Cranky Tech Rant #1

(#1 because yeah, there will be more)

I am really tired and a bit angry at people calling themselves “React Developers”.

No. Please. You are a JavaScript developer working in React.

Just like right now I’m a Ruby developer working in Rails.

It’s really easy to lose sight of the language at the core, and the fundamentals that go with it, if we forget what the foundation is for these frameworks.

This could be expanded to saying “You are a DEVELOPER” and please don’t put a language-specific label on it, but then, that’s because I like being a polyglot. That’s not everyone’s cup of tea, for sure.

On “Software Engineering”

There was an xkcd comic going around a couple weeks ago. It was funny in a disturbingly “it’s funny because it’s true” way. Further driving the point home was this article on writing software tests I read this morning, where Process Engineering practices used in industrial planning is compared with Software Engineering practices for building applications.

Much of software built today is created with some level of testing applied, at least on the back end. The front end has been slower to integrate testing, though the tools are just as strong. But in both the front and back end, testing is seen as a necessary evil at best, and an unnecessary burden at worst. A lot of this sentiment, from my experience, comes from a couple different sources.

First, is simple ignorance. The way many of us have entered the industry, through various levels of self-teaching, means there are gaps in understanding of best practices. As someone who came in this way, I’m hyper aware of these gaps and work to fill them. Testing is one of the most difficult skills to learn for a newcomer, especially if you’re learning on your own. I can’t speak for the bootcamps, having never attended one. I like to think they teach BDD or TDD as a matter of course.

Second is cost. Testing takes time. In the startup world of “move fast and break things” the things that break are supposed to be the old ways of doing things, opening up the opportunity for more efficiency and a better ways. When testing is sidelined in favor of pushing out a minimum-viable product, what often ends up broken instead is the code base, the application itself and the bread and butter of the business being built.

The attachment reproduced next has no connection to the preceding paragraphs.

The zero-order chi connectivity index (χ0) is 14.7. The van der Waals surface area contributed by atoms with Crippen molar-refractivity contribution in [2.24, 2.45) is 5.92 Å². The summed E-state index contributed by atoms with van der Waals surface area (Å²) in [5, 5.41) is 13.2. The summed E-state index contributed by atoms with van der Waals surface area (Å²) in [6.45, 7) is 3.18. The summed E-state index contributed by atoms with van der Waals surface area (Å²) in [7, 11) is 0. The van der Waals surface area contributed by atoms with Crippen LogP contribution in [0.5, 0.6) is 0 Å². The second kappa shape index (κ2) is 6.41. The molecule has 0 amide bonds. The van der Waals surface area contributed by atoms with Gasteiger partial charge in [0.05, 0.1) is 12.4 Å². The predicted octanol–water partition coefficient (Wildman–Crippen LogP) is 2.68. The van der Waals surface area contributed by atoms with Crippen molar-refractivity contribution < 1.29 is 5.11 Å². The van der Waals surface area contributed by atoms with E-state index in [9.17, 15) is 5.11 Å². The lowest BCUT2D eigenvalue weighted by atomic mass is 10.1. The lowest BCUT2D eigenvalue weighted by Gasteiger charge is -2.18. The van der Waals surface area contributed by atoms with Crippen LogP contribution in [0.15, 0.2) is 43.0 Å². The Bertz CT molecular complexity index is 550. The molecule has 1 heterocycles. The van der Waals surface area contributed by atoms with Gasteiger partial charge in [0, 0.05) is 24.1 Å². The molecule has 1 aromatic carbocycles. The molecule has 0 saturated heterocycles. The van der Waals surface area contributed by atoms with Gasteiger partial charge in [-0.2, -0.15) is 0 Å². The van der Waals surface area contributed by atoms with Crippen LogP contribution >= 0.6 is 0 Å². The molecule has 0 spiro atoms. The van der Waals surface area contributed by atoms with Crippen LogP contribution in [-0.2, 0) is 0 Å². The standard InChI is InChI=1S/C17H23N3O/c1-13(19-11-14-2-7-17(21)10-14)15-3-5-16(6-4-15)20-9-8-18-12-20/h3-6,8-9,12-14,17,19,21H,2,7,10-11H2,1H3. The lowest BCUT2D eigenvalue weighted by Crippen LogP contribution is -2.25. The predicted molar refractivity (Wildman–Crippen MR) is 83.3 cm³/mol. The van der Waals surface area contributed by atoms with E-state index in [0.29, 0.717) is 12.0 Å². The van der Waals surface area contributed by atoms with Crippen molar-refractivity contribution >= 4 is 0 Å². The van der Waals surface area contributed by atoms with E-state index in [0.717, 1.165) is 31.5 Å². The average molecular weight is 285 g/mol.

Third is, quite frankly, laziness on the side of the developers. Testing takes time. It means having planning in place. It means thought processes must be applied to ensure the functions being written do their job properly. This means that you can’t just dive in and start writing code, something most developers will tell you is the “fun” part. So there’s a big avoidance factor at play as well.

Mechanical engineers like my father chuckle about our industry’s use of the term “engineer”, and rightfully so. While there are many folks who work hard to plan and test, there are many more who prefer to dive in and start writing code without those practices. When the software does not work as expected, or becomes more and more difficult to maintain as the bug list grows, none of us should be surprised.

If we are to model ourselves after the aircraft designers and the building engineers mentioned in that xkcd comic, then we need to embrace their practices of testing and planning as well.

The software we write infects and effects the world around us. Algorithms rule everyone who touches the internet now. Software is dangerous, it’s a tool that can and is used as a weapon, a subtle knife used to stab more often than not. We have a duty to everyone on the planet to get our shit together as an industry. Otherwise, what the hell are we doing calling ourselves Engineers?

Weekly Focus 2018: 9.9-9.16

  • LSQ
    • Plan 2018-2019
    • Write Editor’s Ephemera
  • Storybin
    • Sprint work – Testing
  • Studying
    • Rails Guides
    • Topic lists
  • Enrichment
    • Stirring
    • PPY updates
    • Skyrim post
    • Debugger cards

Last week’s focus list was ridiculous in hindsight. It listed all the things I wanted to do rather than the actual focus themes for the week. So I’ve adjusted this week. A lot more streamlined and, well, focused.

Did a lot of LSQ planning over the weekend and that will continue. Dates for things may change, but I need to know the shape of the thing so I can hopefully avoid crunches and make informed changes if things go off the rails.

I also have my monthly column to write and would love to get a month ahead. It always sneaks up on me.

Storybin had no progress, instead I worked on the LSQ website rebuild, but that can’t happen again this week. There is some learning that needs to happen around that work in order to do it, so that will be done as well. Which leads me to…

Studying is being reduced to reading the Rails Guides and working on a list of topics to review. I’ll jot things down as I encounter them and start doing some targeted studying. I’m functional but I want more fluency. This will help as I start seeing what I don’t know as gaps in a structure rather than one big gaping hole of ignorance.

Enrichment is the same as las week, but with an addition, unlike the other areas of focus. I came up with an idea for a useful set of cards for debugging and will work on those prompts on and off as they come to me.